Just as atoms and molecules bind to form more significant matter, Angela Willson’s experiences at Saint Mary’s College have changed her essential nature, shaping her life into something more substantial than she’d ever expected.
“Saint Mary’s is the place where I have found myself,” says Angela ’12, a chemistry major from Portage, Michigan. “If you put your heart into Saint Mary’s, she gives back. Saint Mary’s has made me a confident woman who is not afraid to step into the world.”
This confidence helped Angela land a prestigious research fellowship in a nanotechnology laboratory at the University of Notre Dame this summer. The Nanoelectronics Undergraduate Research Fellowship (NURF) pairs 32 students from all over the world with science professors. Saint Mary’s students Suong Do ’12 and Diana Vega Pantoja ’13 also participated in the program.
For her fellowship, Angela worked with Notre Dame chemistry Professor Paul Bohn on gold nanowires, filaments visible only through a microscope. The ultimate goal of the research is to use the wire, which is attached to a porous membrane, to detect biomolecules such as lipids and cholesterol. The painstaking research has helped Angela understand that end results can be years in the making. “Nanotechnology is kind of a weird world,” she says. “It isn’t like other chemistry where there may be an immediate color change. But it’s still fascinating to see what the life of academic research is like firsthand.”
As passionate as she is about chemistry, Angela doesn’t spend all of her time in the lab. She has participated in Women’s Choir every year, studied abroad in Spain, held office in the Saint Mary’s chapter of the Society of Women Engineers, served as president for the service organization Rotaract, and will be co-president of the Saint Mary’s Affiliation of the American Chemical Society during her senior year.
One of her most meaningful experiences at Saint Mary’s was unexpected. She entered College with no religious affiliation, but found her soul responding to the spiritual atmosphere and was eventually baptized. “It was a long process, but very rewarding,” she says. “Guided by Judy Fean, the director of Campus Ministry, three other students and I experienced a finding or renewal of our faith together. I cannot imagine a better place than Saint Mary’s to have this experience of faith and community.”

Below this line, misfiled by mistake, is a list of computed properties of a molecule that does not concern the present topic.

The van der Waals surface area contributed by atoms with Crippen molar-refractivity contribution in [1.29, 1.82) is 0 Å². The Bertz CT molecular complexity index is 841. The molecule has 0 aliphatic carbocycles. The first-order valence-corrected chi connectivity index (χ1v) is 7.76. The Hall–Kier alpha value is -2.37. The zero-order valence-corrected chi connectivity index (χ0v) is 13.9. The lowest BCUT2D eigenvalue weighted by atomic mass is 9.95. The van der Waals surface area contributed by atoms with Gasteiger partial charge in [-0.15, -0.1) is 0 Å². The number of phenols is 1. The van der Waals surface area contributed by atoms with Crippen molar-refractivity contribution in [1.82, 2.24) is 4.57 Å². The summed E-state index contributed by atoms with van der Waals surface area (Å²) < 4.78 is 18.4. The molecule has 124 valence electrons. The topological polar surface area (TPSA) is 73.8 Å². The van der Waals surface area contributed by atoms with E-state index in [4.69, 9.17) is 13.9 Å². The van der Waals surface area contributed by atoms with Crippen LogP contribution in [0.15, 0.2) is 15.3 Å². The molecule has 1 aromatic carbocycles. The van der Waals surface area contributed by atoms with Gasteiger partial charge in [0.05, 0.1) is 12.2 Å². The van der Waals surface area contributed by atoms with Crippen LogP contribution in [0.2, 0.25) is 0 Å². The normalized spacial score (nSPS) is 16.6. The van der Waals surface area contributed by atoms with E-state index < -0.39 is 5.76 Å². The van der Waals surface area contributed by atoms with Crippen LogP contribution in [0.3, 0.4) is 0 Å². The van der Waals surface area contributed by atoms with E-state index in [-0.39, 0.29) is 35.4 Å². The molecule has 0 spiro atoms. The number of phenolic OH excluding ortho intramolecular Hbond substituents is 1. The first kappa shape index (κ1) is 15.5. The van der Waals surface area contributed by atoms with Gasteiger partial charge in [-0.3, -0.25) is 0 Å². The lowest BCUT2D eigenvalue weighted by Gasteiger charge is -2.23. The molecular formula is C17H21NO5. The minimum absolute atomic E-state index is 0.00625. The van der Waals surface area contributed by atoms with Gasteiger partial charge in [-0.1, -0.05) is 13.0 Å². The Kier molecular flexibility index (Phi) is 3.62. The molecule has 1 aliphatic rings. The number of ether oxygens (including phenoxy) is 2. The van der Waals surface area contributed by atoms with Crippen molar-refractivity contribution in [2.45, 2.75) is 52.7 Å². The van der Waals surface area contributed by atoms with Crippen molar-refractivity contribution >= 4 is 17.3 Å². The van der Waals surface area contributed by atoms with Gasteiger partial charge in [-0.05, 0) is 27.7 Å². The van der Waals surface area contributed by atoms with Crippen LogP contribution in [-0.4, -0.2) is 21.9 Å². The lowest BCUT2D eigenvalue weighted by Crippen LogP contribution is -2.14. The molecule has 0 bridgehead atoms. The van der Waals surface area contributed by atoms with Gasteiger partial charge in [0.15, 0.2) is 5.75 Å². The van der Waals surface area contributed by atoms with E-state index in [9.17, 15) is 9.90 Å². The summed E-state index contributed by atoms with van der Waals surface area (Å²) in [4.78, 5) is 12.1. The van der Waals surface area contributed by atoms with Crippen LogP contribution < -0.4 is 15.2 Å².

She treasures that community. “I talk to friends from home about our respective schools, and no one has the same quality of friendships like what I have built at Saint Mary’s,” she says. “Coming in as an only child, I have now left with lifelong friends who I truly consider the sisters I never had. At Saint Mary’s we challenge each other to do our best without competing with each other. By working together, we can all learn the material and become better women because of it.”
She’s certain the knowledge and talents she’s developed at Saint Mary’s will serve her well in the future. “I don’t know what I want to do after graduation, but I know that once I figure it out, I can make it happen,” she says. “My professors have helped me see all of the options, including continuing my education at graduate school, which is something I never even considered before I began college. The sky is the limit.”